Fragmented govt programmes affect Malaysians, says World Bank economist

19 May 2023 09:53pm

SHAH ALAM - Make life simple for small investors, small-and-medium enterprises (SMEs), and the rakyat, says a World Bank economist about the fragmentation of government programmes in Malaysia.

Apurva Sanghi, the World Bank’s lead economist for Malaysia, said the country currently has 17 agencies, 170 social assistance programmes, and over 70 agencies for skills training.

There are also 35 agencies for SME digitalisation and over 30 agencies provide "investment promotion" services, he added.

He pointed out the reason why fragmentation of government programmes is an issue for the people.

"It hurts the public purse because these programmes are being paid for with taxpayers' money. For example, according to estimates, RM7 billion is spent on IT services alone.

"But economics aside, excessive fragmentation perpetuates inequality. For example, large firms have more resources and hence have more uptake of these programmes than do SMEs," he said in a Twitter post.

Most importantly, Apurva said the fragmentation of programmes hurts the Malaysian people.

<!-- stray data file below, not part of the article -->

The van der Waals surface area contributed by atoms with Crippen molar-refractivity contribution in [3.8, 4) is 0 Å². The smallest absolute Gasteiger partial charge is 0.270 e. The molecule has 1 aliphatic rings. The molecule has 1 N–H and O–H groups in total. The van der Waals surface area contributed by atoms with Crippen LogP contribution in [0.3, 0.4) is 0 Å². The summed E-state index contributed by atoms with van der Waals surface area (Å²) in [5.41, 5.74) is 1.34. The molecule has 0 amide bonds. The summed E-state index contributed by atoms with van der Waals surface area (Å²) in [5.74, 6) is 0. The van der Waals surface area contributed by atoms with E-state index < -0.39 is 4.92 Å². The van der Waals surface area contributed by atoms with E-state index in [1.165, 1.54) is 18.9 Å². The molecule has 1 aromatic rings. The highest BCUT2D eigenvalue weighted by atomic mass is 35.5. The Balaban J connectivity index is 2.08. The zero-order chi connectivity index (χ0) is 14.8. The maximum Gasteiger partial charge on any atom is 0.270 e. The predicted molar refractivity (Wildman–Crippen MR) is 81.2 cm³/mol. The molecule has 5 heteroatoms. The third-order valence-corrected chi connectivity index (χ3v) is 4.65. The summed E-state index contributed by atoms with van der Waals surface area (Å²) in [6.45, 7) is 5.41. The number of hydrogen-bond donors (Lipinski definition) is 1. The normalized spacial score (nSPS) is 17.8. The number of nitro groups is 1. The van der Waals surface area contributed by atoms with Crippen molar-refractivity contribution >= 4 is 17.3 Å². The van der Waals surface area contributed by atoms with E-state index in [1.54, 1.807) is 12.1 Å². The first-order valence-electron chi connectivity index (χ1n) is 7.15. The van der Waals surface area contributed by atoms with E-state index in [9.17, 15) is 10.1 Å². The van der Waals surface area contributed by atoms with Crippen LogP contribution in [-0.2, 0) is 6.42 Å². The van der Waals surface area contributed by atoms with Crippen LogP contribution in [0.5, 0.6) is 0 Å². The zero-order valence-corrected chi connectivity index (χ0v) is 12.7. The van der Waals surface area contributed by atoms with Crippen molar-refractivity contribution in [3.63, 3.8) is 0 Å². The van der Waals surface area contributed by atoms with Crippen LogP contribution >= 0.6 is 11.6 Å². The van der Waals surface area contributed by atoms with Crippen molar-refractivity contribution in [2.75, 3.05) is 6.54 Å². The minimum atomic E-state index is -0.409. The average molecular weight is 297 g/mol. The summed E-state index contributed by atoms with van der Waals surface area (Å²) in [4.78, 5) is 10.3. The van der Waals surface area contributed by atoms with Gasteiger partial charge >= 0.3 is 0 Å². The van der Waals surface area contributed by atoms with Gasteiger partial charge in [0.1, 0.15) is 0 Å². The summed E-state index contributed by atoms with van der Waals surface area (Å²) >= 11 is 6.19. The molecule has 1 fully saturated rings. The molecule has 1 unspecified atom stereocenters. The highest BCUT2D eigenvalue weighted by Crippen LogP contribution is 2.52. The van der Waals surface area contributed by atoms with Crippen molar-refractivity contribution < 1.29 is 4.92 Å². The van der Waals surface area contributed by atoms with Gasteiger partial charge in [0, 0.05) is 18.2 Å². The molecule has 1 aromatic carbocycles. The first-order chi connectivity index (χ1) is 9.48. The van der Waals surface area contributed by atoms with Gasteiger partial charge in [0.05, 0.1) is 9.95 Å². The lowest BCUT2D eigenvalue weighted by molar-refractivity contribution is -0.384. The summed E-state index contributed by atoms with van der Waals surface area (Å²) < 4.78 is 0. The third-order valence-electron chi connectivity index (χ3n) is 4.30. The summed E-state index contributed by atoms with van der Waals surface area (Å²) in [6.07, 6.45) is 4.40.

He explained that one in three households with an income of less than RM4,000 did not receive any government assistance during the pandemic era. "One in five households that applied for assistance were turned down," he added.

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Taking Argentina's "once only" principle as an example, Apurva said the government can request pertinent documentation only once from its citizens.

"No public body should require citizens to present paper documentation, and if they present a paper document, the receiving government agency must digitise it.

"Why can't Malaysia be more like Argentina? he asked.

He said the Economic Planning Unit (EPU) is currently prioritising "GovTech" to address this issue.

"Remember, Malaysia had 180 standard operating procedures (SOPs) at the start of the pandemic, but these were eventually streamlined into just one. So it can be done.

"Let’s hope that it won’t take a global crisis to mobilise change. The journey to make public services lean and mean — I mean, lean and kind — continues," he said.

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